Jury to determine
shooter’s intention

Miti Maugaotega Jr. faces life
in prison if he is convicted
of attempted murder

A Circuit Court jury began deliberating yesterday in the attempted-murder trial of Miti Maugaotega Jr., charged with shooting a Punchbowl homeowner in the chest.

The jury will focus on one issue: whether Maugaotega intentionally or knowingly shot homeowner Eric Kawamoto, who had returned home and interrupted a burglary in progress.

The jury's answer will mean either life in prison with parole for the teenager, who was 17 at the time and has since turned 18, or a maximum of 10 years in prison for the lesser offense of first-degree assault.

Maugaotega is also charged with first-degree burglary; first-degree robbery; possession of cocaine, crystal methamphetamine and drug paraphernalia; using a firearm in committing the attempted murder and burglary; and carrying a firearm without a license.

In his testimony earlier this week, Maugaotega admitted he committed each of those offenses.

Maugaotega did not dispute he broke into the Kawamotos' Puowaina Drive home in search of valuables and spending money so he could "buy stuff" or that he was armed with a Colt .45 semiautomatic that he used to threaten and rob Kawamoto.

He did not dispute that items he left behind in an abandoned van while being hunted by police included a wallet containing packets of cocaine and a pipe used to smoke crystal methamphetamine. He also did not dispute that he did not have a license to possess a firearm and that he was not carrying it as required by law.

But Maugaotega contends he did not intend to kill Kawamoto and fired because the homeowner forced him to shoot. He only wanted to escape, said deputy public defender Walter Rodby.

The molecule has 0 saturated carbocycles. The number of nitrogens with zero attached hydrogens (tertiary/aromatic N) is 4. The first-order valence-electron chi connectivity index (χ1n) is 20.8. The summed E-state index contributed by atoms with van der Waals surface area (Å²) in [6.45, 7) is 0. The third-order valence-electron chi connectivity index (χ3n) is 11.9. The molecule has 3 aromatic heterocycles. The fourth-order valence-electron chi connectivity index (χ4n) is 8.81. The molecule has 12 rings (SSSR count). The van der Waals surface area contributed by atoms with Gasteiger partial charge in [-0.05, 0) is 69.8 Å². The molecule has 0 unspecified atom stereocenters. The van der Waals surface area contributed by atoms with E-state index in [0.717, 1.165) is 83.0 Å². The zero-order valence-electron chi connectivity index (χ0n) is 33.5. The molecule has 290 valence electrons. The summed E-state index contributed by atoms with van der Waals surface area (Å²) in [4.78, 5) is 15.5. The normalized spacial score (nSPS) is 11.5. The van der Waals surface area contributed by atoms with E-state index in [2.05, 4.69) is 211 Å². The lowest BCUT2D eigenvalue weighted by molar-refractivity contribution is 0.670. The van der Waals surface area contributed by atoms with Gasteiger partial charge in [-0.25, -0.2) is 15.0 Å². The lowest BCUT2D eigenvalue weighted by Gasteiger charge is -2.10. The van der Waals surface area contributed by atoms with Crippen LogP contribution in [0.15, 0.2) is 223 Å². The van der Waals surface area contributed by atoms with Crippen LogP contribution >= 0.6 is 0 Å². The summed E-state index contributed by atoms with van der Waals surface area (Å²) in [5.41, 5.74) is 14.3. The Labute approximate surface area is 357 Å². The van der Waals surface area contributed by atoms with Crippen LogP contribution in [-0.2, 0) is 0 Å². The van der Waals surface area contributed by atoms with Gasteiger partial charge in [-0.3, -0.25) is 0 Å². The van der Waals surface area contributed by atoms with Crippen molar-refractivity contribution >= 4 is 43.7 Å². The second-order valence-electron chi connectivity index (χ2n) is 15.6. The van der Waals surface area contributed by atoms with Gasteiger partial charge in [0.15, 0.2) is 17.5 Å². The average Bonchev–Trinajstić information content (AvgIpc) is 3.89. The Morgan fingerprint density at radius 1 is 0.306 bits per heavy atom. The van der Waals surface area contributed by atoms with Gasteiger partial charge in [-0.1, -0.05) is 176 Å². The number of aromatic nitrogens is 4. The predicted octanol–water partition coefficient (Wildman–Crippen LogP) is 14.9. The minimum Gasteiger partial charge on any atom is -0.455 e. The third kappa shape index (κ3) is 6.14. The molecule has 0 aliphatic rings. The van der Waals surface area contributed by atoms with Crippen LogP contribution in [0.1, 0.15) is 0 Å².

"When Maugaotega had this confrontation, that was all he was thinking about," he said. "He was trying to get away -- it was not knowing (conduct)."

Before firing at Kawamoto, Maugaotega asked him why he was moving toward him. "Miti didn't want it to escalate like this," Rodby said. "If that was his intent to shoot and kill, there wouldn't have been any waiting."

During closing arguments yesterday, city Prosecutor Peter Carlisle argued that Maugaotega was the first to bring up the concept of shooting Kawamoto, not the homeowner.

When Kawamoto walked into his house and realized something was amiss, Maugaotega emerged from the kitchen and immediately pointed the gun at him, saying: "I am going to f---ing shoot you. Give me your money."

After being robbed at gunpoint and ordered downstairs into a situation he had no control over, the angry homeowner testified that he refused to go further and told Maugaotega to shoot him.

"This man has accepted the inevitability of being shot by the intruder; that's why he said those words," Carlisle said.

"Eric Kawamoto stood his ground, and that, in (Maugaotega's) mind, is forcing him to shoot him."

Maugaotega showed his intent to shoot when he shot Kawamoto and knew he had shot him, Carlisle said.

Maugaotega is asking that he be found guilty of the lesser offense of first-degree assault, causing serious bodily injury that creates a substantial risk of death. Emergency room doctors had described Kawamoto as sustaining "serious bodily injury."

"This is attempted murder and not murder because of luck alone, and luck is not a defense to these charges," Carlisle said.


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